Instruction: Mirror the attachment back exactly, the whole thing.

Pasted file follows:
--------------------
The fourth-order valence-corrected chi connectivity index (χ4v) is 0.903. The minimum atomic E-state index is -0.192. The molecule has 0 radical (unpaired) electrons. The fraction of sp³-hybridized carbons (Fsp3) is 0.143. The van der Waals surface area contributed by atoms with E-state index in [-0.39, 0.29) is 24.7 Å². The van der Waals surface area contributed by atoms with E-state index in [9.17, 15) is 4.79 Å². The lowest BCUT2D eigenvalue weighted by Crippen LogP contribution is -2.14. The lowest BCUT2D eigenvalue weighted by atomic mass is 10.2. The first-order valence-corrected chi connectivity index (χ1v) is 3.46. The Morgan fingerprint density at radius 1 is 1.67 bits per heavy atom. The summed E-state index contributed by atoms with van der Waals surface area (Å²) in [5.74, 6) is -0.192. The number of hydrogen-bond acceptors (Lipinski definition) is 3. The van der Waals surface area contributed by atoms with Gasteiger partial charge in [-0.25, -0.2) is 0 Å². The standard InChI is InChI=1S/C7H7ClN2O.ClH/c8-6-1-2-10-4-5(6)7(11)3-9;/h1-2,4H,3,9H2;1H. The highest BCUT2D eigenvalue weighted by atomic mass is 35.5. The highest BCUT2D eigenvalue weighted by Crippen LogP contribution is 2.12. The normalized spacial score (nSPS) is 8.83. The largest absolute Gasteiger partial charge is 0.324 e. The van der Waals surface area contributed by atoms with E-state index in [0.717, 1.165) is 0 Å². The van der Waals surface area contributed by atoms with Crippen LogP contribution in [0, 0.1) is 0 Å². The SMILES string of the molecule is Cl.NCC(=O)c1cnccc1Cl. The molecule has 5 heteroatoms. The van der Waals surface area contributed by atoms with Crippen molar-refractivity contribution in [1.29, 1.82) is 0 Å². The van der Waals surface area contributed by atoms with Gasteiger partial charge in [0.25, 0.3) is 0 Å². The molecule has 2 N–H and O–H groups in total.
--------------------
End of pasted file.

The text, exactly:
The fourth-order valence-corrected chi connectivity index (χ4v) is 0.903. The minimum atomic E-state index is -0.192. The molecule has 0 radical (unpaired) electrons. The fraction of sp³-hybridized carbons (Fsp3) is 0.143. The van der Waals surface area contributed by atoms with E-state index in [-0.39, 0.29) is 24.7 Å². The van der Waals surface area contributed by atoms with E-state index in [9.17, 15) is 4.79 Å². The lowest BCUT2D eigenvalue weighted by Crippen LogP contribution is -2.14. The lowest BCUT2D eigenvalue weighted by atomic mass is 10.2. The first-order valence-corrected chi connectivity index (χ1v) is 3.46. The Morgan fingerprint density at radius 1 is 1.67 bits per heavy atom. The summed E-state index contributed by atoms with van der Waals surface area (Å²) in [5.74, 6) is -0.192. The number of hydrogen-bond acceptors (Lipinski definition) is 3. The van der Waals surface area contributed by atoms with Gasteiger partial charge in [-0.25, -0.2) is 0 Å². The standard InChI is InChI=1S/C7H7ClN2O.ClH/c8-6-1-2-10-4-5(6)7(11)3-9;/h1-2,4H,3,9H2;1H. The highest BCUT2D eigenvalue weighted by atomic mass is 35.5. The highest BCUT2D eigenvalue weighted by Crippen LogP contribution is 2.12. The normalized spacial score (nSPS) is 8.83. The largest absolute Gasteiger partial charge is 0.324 e. The van der Waals surface area contributed by atoms with E-state index in [0.717, 1.165) is 0 Å². The van der Waals surface area contributed by atoms with Crippen LogP contribution in [0, 0.1) is 0 Å². The SMILES string of the molecule is Cl.NCC(=O)c1cnccc1Cl. The molecule has 5 heteroatoms. The van der Waals surface area contributed by atoms with Crippen molar-refractivity contribution in [1.29, 1.82) is 0 Å². The van der Waals surface area contributed by atoms with Gasteiger partial charge in [0.25, 0.3) is 0 Å². The molecule has 2 N–H and O–H groups in total.